Schools add bar exam class to curriculum and find success
One example is Belmont University College of Law. The Nashville, Tennessee, school posted a 94 percent passage rate by its first-time takers on the July 2015 exam. It outperformed all other law schools in the state. According to statistics from the Tennessee Board of Law Examiners, the overall pass rate was 64 percent and the pass rate for first-time exam takers was 74 percent.
Similarly, Florida International University College of Law posted an impressive 89 percent passage rate on the bar exam, far above the statewide average of 69 percent.
What was the secret to the success at these two law schools? It was due at least in part to a bar exam review course built into the law school curriculum.
“Bar exam success starts with good teachers, dedicated students and a well-developed curriculum,” says Belmont law professor Jeff Kinsler, who teaches the school’s course on preparing for the bar exam. “But I believe the bar review course played a vital role in our 94 percent first-time pass rate.”
In the course, Kinsler lectured on all seven subjects tested on the Multistate Bar Exam—civil procedure, constitutional law, contracts, criminal law and procedure, evidence, real property and torts. The course also contains a comprehensive writing lab, where students were required to submit answers to essay and Multistate Performance Test questions.
Raul Ruiz, assistant professor of academic support and director of bar preparation at Florida International, attributes the students’ success in part to the school’s academic excellence program. This program culminates in Ruiz’s U.S. law and procedure course, which covers the subjects on the bar exam.
“This is one of the most progressive bar prep courses in any American law school,” Ruiz says, “and I have designed it from the ground up to provide our students with everything they need to study effectively with their commercial bar preparation course. It covers both the MBE and the Florida side of the exam, teaches students how to study for the bar exam, and gives extensive individualized feedback on both multiple-choice questions and essays.”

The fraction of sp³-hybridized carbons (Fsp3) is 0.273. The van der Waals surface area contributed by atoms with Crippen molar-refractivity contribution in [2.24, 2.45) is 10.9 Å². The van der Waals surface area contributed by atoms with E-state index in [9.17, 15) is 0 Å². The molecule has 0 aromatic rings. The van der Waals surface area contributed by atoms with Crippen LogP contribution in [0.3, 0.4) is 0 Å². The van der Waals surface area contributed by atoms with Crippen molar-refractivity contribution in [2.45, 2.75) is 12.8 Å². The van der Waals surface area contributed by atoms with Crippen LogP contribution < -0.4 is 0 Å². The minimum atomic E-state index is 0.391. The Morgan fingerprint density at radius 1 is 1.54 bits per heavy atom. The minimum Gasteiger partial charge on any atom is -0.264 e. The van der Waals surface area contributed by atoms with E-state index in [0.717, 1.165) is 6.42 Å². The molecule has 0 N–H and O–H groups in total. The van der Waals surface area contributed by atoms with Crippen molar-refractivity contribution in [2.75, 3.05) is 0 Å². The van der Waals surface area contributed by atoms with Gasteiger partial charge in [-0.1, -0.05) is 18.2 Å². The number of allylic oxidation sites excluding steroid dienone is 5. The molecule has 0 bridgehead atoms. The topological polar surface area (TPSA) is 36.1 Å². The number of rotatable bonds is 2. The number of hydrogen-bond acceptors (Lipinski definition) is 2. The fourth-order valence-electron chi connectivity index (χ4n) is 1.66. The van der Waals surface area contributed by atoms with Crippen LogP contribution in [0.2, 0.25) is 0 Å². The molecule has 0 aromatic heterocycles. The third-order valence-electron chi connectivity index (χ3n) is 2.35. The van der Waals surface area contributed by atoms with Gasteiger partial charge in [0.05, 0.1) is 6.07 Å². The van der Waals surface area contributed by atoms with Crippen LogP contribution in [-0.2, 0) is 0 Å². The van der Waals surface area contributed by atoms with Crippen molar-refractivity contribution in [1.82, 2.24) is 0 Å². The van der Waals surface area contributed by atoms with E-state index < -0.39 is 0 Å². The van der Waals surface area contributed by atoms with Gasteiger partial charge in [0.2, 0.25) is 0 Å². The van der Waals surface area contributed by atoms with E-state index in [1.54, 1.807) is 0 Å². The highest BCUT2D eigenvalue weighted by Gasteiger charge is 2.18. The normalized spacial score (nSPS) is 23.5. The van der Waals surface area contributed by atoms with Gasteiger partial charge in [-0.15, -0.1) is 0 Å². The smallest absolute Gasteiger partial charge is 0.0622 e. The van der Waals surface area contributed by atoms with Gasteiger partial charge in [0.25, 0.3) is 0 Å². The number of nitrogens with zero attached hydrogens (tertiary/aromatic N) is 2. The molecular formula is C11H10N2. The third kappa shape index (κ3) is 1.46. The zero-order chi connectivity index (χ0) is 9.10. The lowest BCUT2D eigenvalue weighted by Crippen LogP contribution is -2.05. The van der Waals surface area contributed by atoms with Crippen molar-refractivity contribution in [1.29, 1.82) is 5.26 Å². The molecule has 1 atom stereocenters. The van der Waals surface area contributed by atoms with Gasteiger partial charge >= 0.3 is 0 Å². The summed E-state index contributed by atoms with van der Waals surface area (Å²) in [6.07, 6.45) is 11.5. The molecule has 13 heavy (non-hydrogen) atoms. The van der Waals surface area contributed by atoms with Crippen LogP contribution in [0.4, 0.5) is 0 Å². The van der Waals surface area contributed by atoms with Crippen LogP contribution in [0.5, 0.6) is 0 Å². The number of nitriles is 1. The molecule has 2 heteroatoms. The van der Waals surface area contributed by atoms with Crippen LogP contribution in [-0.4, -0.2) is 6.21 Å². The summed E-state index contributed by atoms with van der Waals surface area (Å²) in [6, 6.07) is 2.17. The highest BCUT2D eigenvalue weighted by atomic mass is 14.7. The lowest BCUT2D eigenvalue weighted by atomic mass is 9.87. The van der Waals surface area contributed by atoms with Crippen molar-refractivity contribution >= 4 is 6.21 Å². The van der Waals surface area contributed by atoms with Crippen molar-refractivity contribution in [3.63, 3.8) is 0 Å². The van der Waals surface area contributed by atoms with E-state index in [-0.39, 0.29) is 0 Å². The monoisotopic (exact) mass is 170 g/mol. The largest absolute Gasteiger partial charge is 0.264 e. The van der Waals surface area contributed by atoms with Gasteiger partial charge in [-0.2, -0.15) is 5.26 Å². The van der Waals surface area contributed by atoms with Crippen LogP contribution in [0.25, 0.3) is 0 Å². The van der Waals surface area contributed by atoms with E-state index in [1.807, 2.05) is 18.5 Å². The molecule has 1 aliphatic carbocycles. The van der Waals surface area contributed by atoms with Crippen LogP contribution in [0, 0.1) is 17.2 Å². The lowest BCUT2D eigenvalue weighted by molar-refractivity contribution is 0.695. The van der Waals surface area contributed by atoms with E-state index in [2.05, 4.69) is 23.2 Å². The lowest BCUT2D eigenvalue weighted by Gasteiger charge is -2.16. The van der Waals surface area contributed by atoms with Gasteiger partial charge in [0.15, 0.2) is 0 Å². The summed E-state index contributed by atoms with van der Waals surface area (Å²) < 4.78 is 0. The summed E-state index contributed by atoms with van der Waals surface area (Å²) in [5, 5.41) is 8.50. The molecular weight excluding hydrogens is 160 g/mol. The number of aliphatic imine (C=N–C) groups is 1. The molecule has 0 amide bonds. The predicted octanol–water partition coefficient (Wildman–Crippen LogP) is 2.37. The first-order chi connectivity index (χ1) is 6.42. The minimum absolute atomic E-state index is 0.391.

A SURMOUNTABLE HURDLE
Ruiz also oversees something Florida International calls its Bar Exam Success Program. “This program partners each graduating student with an alumni or faculty mentor who supports students’ bar study until the exam,” he says. “BESP also provides students with several mock essay opportunities, extensive feedback and enrollment in an online program that provides them with licensed Multistate Bar Exam questions, coupled with an algorithm that helps them understand where to direct their efforts at improvement.”
Wanda M. Temm, a clinical professor of law and director of bar services at the University of Missouri at Kansas City, started a bar prep course at UMKC in 2003. For years, she developed test strategies, bar exam questions and other preparatory materials. Eventually, she wrote her own textbook for the course, Clearing the Last Hurdle: Mapping Success on the Bar Exam.
“After developing all these materials, the book almost wrote itself,” Temm says. “It is designed for ‘for-credit’ courses and supplemental programs. We continue to run both. I have also heard from individual students who have been using the book.”
“I think most—if not all—law schools should implement a bar review course,” says Kinsler, who served as Belmont’s inaugural law school dean. “I think the best courses are taught by blending real-life MBE and essay questions into substantive lectures. The most important part of any bar review course, however, is academic rigor.”
Despite the challenge, all three professors say students can pass the exam if they put in the work.
“You can do this,” Temm tells her students. “You have been preparing to take this exam since the first day of law school orientation.”
She notes that “the exam is not easy, but it is not an insurmountable hurdle for anyone. Have confidence in yourself—and work harder than you have ever worked—and you will do it.”
This article originally appeared in the April 2016 issue of the ABA Journal with this headline: “Review Boosts Results: Schools add bar exam class to curriculum and find success.”